European Parliament Approves Anti-Surveillance System To Fight Illegal NSA Spying

European Parliament Approves Anti-Surveillance System To Fight Illegal NSA Spying

Members of the European Parliament (MEPs) are decrying the strange lack of action by EU institutions in safeguarding citizens’ rights from the massive electronic surveillance dragnet of U.S. agencies.

Data transfers between EU member states and the U.S. have long been riddled with allegations of unwarranted surveillance that blatantly disregards individual rights to privacy and MEPs are now calling for an immediate overhaul of data transfers until the rights of individuals are protected.

In the EU parliament on Thursday, 342 MEPs voted for a renewed anti surveillance system against 274 MEPs who voted against it. Through the Thursday resolution, MEPs took stock of the inaction of the EU Commission, EU institutions and member countries to follow through on recommendations outlined in a 12 March 2014 resolution on electronic mass surveillance.

The 2014 resolution was passed in the wake of Edward Snowden’s revelations of illegal surveillance by the U.S. National Security Agency (NSA) on American citizens. It called upon EU states to “drop any criminal charges against Edward Snowden, grant him protection and consequently prevent extradition or rendition by third parties, in recognition of his status as whistle-blower and international human rights defender”.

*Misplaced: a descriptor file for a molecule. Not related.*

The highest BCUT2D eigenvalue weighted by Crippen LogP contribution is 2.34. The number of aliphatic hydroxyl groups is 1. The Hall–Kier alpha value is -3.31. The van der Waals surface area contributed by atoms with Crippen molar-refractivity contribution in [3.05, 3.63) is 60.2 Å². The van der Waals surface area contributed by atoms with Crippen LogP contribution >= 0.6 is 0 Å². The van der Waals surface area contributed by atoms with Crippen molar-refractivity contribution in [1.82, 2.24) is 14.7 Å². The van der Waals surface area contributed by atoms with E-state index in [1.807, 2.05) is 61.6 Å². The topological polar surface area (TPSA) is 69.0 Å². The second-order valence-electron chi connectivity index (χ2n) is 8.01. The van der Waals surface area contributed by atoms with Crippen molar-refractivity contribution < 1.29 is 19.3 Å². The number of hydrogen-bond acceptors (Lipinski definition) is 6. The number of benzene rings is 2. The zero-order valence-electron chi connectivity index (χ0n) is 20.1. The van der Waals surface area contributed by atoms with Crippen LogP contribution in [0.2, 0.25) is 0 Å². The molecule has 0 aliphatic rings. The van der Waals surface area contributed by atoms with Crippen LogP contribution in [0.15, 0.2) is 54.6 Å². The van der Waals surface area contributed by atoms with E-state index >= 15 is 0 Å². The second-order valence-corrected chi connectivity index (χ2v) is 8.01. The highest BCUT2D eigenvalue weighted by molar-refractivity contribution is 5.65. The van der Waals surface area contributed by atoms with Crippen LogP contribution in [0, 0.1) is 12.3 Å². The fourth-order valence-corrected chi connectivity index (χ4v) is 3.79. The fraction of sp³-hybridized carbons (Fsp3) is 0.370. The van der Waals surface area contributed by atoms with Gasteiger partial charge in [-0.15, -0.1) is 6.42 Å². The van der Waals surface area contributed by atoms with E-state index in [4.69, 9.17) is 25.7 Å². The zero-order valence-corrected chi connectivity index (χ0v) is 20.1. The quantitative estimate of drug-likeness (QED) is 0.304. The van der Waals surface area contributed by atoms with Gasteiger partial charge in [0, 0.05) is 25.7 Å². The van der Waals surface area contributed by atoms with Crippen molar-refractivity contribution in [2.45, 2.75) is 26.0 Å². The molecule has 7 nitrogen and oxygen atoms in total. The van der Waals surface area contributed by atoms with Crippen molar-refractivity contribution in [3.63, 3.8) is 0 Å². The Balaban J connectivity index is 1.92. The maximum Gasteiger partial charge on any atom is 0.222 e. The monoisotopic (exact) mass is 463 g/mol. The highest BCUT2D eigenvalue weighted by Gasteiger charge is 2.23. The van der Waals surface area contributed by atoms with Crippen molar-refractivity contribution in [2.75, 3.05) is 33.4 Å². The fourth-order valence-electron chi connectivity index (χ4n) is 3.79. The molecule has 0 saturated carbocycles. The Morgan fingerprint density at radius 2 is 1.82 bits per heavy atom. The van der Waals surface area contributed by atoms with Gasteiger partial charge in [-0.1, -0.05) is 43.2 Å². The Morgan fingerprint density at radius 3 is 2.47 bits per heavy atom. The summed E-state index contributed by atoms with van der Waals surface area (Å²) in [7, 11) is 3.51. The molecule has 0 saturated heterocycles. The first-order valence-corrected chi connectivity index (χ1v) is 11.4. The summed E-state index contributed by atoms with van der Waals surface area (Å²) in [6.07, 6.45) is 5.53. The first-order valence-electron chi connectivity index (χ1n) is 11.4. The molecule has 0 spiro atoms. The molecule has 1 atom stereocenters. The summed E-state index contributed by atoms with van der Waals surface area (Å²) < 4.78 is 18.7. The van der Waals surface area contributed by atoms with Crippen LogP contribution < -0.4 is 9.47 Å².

MEPs said the EU Commission’s response to the 2014 resolution had so far been “highly inadequate” despite the extent of allegations on mass citizen surveillance. German intelligence agency BND has been accused of cooperating with the U.S.’s NSA to collect information illegally through breaching EU telecommunications and internet traffic.

According to MEPs, “EU citizens’ fundamental rights remain in danger” and “too little has been done to ensure their full protection.” The members also expressed deep concern over recent laws in certain EU countries that extended surveillance capabilities of their governments. France, the Netherlands and the UK were some of the countries implicated.

The EU Parliament’s Thursday resolution called upon the EU commission to “immediately take the necessary measures to ensure that all personal data transferred to the US is subject to an effective level of protection that is essentially equivalent to that guaranteed in the EU.” The resolution also called upon the EU Commission to reflect on the October 6 judgement by the EU Court of Justice (ECJ) that invalidated the commission’s scheme of data transfers to the U.S.

The EU parliament resolution called for increased IT independence and online privacy within the EU. Through the resolution, the members hope that individual citizens’ rights that have been violated continuously, without their knowledge, will be restored.

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